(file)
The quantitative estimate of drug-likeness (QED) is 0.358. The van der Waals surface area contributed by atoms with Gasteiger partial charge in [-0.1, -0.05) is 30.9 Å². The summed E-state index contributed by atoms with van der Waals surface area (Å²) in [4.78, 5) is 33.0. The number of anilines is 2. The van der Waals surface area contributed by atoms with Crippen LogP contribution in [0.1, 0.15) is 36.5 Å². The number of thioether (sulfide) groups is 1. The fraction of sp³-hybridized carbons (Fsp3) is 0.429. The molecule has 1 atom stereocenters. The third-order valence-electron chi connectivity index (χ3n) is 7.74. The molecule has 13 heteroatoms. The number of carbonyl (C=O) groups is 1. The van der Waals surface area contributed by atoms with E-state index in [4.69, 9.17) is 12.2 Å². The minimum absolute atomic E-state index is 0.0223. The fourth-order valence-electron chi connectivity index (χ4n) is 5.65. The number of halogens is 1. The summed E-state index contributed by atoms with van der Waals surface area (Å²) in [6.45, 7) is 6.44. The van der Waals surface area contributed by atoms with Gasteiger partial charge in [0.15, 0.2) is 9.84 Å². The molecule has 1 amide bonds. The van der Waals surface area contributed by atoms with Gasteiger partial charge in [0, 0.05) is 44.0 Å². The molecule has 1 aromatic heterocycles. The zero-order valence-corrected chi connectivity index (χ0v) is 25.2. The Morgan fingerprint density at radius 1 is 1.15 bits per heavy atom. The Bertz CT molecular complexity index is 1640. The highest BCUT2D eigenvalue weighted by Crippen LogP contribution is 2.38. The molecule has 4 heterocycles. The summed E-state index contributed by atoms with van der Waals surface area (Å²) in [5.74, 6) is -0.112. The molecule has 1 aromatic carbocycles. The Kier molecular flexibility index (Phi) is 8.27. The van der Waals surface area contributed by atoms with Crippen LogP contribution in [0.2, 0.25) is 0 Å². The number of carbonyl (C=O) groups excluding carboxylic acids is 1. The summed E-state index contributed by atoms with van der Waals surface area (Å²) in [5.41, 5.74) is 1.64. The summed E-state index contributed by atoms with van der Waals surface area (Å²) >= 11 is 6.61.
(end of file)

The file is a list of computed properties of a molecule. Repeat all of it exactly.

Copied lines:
The quantitative estimate of drug-likeness (QED) is 0.358. The van der Waals surface area contributed by atoms with Gasteiger partial charge in [-0.1, -0.05) is 30.9 Å². The summed E-state index contributed by atoms with van der Waals surface area (Å²) in [4.78, 5) is 33.0. The number of anilines is 2. The van der Waals surface area contributed by atoms with Crippen LogP contribution in [0.1, 0.15) is 36.5 Å². The number of thioether (sulfide) groups is 1. The fraction of sp³-hybridized carbons (Fsp3) is 0.429. The molecule has 1 atom stereocenters. The third-order valence-electron chi connectivity index (χ3n) is 7.74. The molecule has 13 heteroatoms. The number of carbonyl (C=O) groups is 1. The van der Waals surface area contributed by atoms with E-state index in [4.69, 9.17) is 12.2 Å². The minimum absolute atomic E-state index is 0.0223. The fourth-order valence-electron chi connectivity index (χ4n) is 5.65. The number of halogens is 1. The summed E-state index contributed by atoms with van der Waals surface area (Å²) in [6.45, 7) is 6.44. The van der Waals surface area contributed by atoms with Gasteiger partial charge in [0.15, 0.2) is 9.84 Å². The molecule has 1 amide bonds. The van der Waals surface area contributed by atoms with Gasteiger partial charge in [0, 0.05) is 44.0 Å². The molecule has 1 aromatic heterocycles. The zero-order valence-corrected chi connectivity index (χ0v) is 25.2. The Morgan fingerprint density at radius 1 is 1.15 bits per heavy atom. The Bertz CT molecular complexity index is 1640. The highest BCUT2D eigenvalue weighted by Crippen LogP contribution is 2.38. The molecule has 4 heterocycles. The summed E-state index contributed by atoms with van der Waals surface area (Å²) in [5.74, 6) is -0.112. The molecule has 1 aromatic carbocycles. The Kier molecular flexibility index (Phi) is 8.27. The van der Waals surface area contributed by atoms with Crippen LogP contribution in [0.2, 0.25) is 0 Å². The number of carbonyl (C=O) groups excluding carboxylic acids is 1. The summed E-state index contributed by atoms with van der Waals surface area (Å²) in [5.41, 5.74) is 1.64. The summed E-state index contributed by atoms with van der Waals surface area (Å²) >= 11 is 6.61.